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Journal of Occupational & Environmental Medicine:
doi: 10.1097/JOM.0b013e31827b738e
Original Articles

A Cost-effectiveness and Return-on-Investment Analysis of a Worksite Vitality Intervention Among Older Hospital Workers: Results of a Randomized Controlled Trial

van Dongen, Johanna M. MSc; Strijk, Jorien E. PhD; Proper, Karin I. PhD; van Wier, Marieke F. MSc; van Mechelen, Willem PhD, MD; van Tulder, Maurits W. PhD; van der Beek, Allard J. PhD

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Objective: To conduct a cost-effectiveness and return-on-investment analysis comparing a worksite vitality intervention with usual care.

Methods: A total of 730 older hospital workers were randomized to the intervention or control group. The 6-month intervention consisted of yoga and aerobic exercising, coaching, and fruit. At baseline, and 6 and 12 months, general vitality, work-related vitality, and need for recovery were determined. Cost data were collected on a 3-monthly basis. The cost-effectiveness analysis was performed from the societal perspective and the return-on-investment analysis from the employer's perspective using bootstrapping techniques.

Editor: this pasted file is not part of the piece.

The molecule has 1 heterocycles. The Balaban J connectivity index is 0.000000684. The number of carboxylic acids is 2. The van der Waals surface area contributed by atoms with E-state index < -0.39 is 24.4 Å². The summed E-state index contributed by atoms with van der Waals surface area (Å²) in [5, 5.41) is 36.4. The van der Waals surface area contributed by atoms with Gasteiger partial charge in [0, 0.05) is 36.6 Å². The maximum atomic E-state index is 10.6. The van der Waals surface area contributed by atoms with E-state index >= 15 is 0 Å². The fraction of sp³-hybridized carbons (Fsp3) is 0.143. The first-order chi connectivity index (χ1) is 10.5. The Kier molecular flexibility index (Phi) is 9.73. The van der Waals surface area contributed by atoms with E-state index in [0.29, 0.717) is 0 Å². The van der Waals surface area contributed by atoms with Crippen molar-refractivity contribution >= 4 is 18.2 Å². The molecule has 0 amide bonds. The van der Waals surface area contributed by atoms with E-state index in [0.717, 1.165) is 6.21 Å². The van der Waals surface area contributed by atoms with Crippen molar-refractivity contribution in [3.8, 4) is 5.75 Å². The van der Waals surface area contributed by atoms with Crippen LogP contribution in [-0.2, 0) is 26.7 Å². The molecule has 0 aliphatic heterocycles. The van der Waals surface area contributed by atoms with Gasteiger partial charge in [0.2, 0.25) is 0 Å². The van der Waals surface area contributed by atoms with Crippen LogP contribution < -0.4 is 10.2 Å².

Results: No significant differences in costs and effects were observed. Incremental cost-effectiveness ratios in terms of general vitality (range, 0 to 100), work-related vitality (range, 0 to 6), and need for recovery (range, 0 to 100) were, respectively, €280, €7506, and €258 per point improvement. Per euro invested, €2.21 was lost.

Conclusions: The intervention was neither cost-effective nor cost-saving.

©2013The American College of Occupational and Environmental Medicine


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